Symbolism and tug-of-war on nomenclature of mass killings

Past few days witnessed a diversion from maintained tradition and flurry of events beginning with US President Joe Biden’s breakthrough announcement on Armenian Remembrance Day. It must be recognized as breakthrough as it was a departure from US’ historically maintained position on Armenian mass killings of 1915-1916, under the rule of Ottoman Caliphate. The commemoration was on the occasion of 106th anniversary of atrocities inflicted on Armenians, observed every year on 24th April, the day Armenians mark as the beginning of what they regard as genocide.

In doing so, US has joined a coterie of thirty or so countries and most historians who conclude that the massacres and deportations of Armenian beginning in 1915 amounted to genocide. However, it was in offing a long ago, as both houses of US Congress passed resolutions in 2019 calling these killings a genocide, but the Biden’s predecessor Donald Trump stopped short of attributing formal recognition of genocide, primarily in view of Turkish opposition.

The mass killings of Armenians occurred on the backdrop of waning strength of once mighty Ottoman Empire. Ottomans were fighting alongside Axis Powers in the World War One, and suffered crushing defeats and setbacks. Armenians made up the second largest minority in the Ottoman after Greeks and were registered in the Ottoman army. As the Armenians were a Christian minority, they mainly looked after Russian Empire to shield their interests. The humiliating defeats of Ottomans in the Caucasus confirmed the Ottomans that Armenians were in collusion with Russia. Turkish propaganda at the time presented the Armenians as saboteurs and a pro-Russian “fifth column”. Young Turks – an officers’ movement that had seized power in 1908 in Ottoman Empire and displaced Sultan – launched a series of measures against Armenians. While this minority lived on the fringes of crumbling empire in the Eastern Anatolia, they were forced to relocate to Syrian Desert. Armenians in the Ottoman army were disarmed and killed. Their scholars, writers and intellectuals were executed; hundreds of thousands other perished due to starvation and disease en route to Syrian Desert.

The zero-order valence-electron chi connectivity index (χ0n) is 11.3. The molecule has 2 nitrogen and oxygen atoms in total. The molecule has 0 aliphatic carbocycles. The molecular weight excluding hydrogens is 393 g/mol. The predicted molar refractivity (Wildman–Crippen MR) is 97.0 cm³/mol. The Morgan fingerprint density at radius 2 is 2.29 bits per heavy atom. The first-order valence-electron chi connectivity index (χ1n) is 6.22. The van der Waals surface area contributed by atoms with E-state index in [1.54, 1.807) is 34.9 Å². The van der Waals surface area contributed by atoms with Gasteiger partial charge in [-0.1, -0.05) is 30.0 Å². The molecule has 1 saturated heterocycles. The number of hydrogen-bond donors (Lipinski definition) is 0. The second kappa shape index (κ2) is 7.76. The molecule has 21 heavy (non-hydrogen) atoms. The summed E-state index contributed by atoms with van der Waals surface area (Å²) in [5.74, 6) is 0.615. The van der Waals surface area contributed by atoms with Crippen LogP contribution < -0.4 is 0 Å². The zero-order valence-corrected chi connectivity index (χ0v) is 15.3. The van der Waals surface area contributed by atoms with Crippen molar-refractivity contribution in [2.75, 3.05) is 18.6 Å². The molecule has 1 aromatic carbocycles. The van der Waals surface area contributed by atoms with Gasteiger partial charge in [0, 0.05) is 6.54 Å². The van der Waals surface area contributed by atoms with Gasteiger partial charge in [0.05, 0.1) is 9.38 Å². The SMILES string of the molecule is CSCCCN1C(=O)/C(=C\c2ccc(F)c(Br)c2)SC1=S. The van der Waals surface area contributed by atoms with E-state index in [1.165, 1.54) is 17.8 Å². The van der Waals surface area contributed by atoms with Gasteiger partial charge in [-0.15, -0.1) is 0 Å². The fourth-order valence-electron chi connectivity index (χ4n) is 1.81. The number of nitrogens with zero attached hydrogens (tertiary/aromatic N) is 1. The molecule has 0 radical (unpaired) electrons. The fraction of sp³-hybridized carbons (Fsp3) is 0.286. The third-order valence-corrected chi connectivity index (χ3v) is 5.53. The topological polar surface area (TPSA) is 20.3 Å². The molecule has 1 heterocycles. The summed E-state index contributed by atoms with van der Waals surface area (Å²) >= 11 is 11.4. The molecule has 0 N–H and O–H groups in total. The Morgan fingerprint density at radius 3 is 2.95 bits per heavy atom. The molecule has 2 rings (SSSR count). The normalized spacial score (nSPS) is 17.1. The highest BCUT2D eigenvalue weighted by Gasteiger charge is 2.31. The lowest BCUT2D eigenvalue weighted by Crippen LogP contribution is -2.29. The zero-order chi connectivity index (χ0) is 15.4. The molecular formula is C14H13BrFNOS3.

The exact number who were murdered and died remains still disputed. Turkey claims that they numbered around 300,000 whereas Armenians assert it to be 1.5 million. According to International Association of Genocide Scholars (IAGS), the death toll was more than a million.
This begs an elucidation of the term ‘genocide’ and how it is determined as per the rules laid by International Law. Article 2 of the UN Convention on Genocide of December 1948 describes genocide as carrying out acts intended “to destroy, in whole or in part, a national, ethnic, racial or religious group”. It is reaffirmed by the UN Convention on the Prevention and Punishment of Genocide which went into effect on January 12, 1951.

The dispute about whether it was genocide revolves around the question of premeditation – the degree to which the killings were orchestrated. Here the aisle gets divided, as many historians, governments and the Armenian people believe that they were premeditated but a number of scholars question this. Fareed Zakaria in his show on CNN enquired Philippe Sands, an international lawyer and Law Professor in University College London about the significance of this recognition in which Sands alluded to the inapplicability of the term genocide which originated in 1943 by Raphael Lemkin, the Polish-Jewish lawyer to an event that pre-dated it. In Sands projections, it must be viewed as a political move. In reaffirming Ankara’s historic position, Ibrahim Kalin, the Turkish Presidential spokesman referenced the absence of International Court’s ruling on the matter in line with Srebrenica and Rwanda Tribunals for Genocide which are the sole bodies to determine and impart the notion of genocide.